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Marco Werman: Shes in New York, theyre in Libya. Im talking about Haifa El-Zahawi and her students. Zahawi, a Libyan, moved to New York to study dentistry. She graduated, and these days, is job hunting. But on the side shes also set up a school for kids back home in her country. Because of the chaotic security situation, the Libyan schools there have been closed for months on end. So, Zahawi thought “If kids cant go to school, why not bring the classroom to them?” And the Benghazi Skype School was born.
Haifa El-Zahawi: We started giving free online classes through Skype. As you know, its not safe to go out for the kids. But they still have an internet connection, even though its not really the best. But I posted a status on Facebook asking a Libyans to help and I got a really huge and positive response, and a lot of people had a desire to work and help me. So we started with a personal account on Skype. After a week, we got sponsored by an IT company located in Tripoli, Libyan Spider. Now we have a website and our learning program was loaded on it. We also record the online classes and we publish it on social media or Youtube. Its much easier for the student to get the lessons whenever they can.
Werman: So, youre in New York. If youre teaching mathematics for example, do you have a math teacher who sits in front of the camera in New York and then the kids in Benghazi see that and thats their lesson?
El-Zahawi: Yes. We try to make it live as much as you can, but we have problems with the connection not being so good; electricity is another problem. So, we try to record the lessons.
Werman: Tell me about one of the students, maybe someone you have gotten to know a little bit. How eager are they to be learning right now?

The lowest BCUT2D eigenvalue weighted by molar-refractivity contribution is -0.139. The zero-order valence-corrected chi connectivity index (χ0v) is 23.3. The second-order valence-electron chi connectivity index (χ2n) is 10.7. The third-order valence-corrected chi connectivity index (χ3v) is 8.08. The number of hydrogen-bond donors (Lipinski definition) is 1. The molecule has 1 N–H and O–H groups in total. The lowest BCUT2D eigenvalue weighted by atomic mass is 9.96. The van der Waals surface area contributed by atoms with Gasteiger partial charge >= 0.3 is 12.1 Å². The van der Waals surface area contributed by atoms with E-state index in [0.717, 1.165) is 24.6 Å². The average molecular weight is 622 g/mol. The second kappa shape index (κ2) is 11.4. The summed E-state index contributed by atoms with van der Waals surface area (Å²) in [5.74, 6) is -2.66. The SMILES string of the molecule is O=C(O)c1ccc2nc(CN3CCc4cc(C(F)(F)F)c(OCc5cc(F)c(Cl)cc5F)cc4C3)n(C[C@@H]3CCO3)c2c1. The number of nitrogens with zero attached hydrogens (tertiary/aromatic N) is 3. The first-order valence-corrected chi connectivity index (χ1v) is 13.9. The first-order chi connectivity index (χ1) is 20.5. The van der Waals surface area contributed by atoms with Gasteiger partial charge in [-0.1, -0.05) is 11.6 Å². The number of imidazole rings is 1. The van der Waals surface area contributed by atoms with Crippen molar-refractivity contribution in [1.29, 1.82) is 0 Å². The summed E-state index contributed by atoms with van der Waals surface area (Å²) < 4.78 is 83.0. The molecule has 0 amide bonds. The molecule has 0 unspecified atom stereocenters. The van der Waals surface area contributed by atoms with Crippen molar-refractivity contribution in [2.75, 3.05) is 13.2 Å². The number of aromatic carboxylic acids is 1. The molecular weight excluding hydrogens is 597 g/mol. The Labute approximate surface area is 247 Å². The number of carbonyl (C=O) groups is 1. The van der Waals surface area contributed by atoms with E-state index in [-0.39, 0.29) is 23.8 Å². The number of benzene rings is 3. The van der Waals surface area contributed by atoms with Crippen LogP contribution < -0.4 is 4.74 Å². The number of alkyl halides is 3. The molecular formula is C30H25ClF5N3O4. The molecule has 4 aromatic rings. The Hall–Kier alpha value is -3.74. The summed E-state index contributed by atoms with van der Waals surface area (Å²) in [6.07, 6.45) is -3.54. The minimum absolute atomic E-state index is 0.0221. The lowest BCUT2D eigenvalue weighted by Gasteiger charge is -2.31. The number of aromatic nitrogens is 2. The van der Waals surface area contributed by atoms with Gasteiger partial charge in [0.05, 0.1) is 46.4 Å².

El-Zahawi: You can see their pictures on our social media account. I feel like the Benghazi school gives hope to people, and they really need at this time-especially kids.
Werman: Is the situation in Benghazi right now so bad that kids are not venturing out of their houses to go to school?
El-Zahawi: Yes, theyre not able to go out to go back to school. Its not safe to go out.
Werman: Where do they go to sit in front of the computer and engage with the teachers on Skype?
El-Zahawi: From their homes.
Werman: I see. So everybody who has a computer can participate in this?
El-Zahawi: Yes, exactly.
Werman: Are you at all worried about ISIS-linked extremists in Libya who have a big problem with education, they have a big problem with the sciences, and especially girls getting educated?
El-Zahawi: Yes, thats true. This is the time to act on our rights to educate our kids. Only by learning can we fight.
Werman: You have family back in Libya. What are you hearing from them?
El-Zahawi: My family is trying to be calm when they call me, but I know the situation is really bad.
Werman: Do you think the Benghazi Skype School--I know its important to have kids educated--but what role do you think this Skype school can play in the future of Libya?
El-Zahawi: Its a channel where all of Libya can come to communicate and interact away from any religious views, away from any political views. The basic aim of the Benghazi Skype School is to help people and to incorporate Libyans who have a desire to work to build the country.
Werman: Haifa El-Zahawi set up the Benghazi Skype School. Thank you very much for speaking with us today and good luck in the future.
El-Zahawi: Thank you.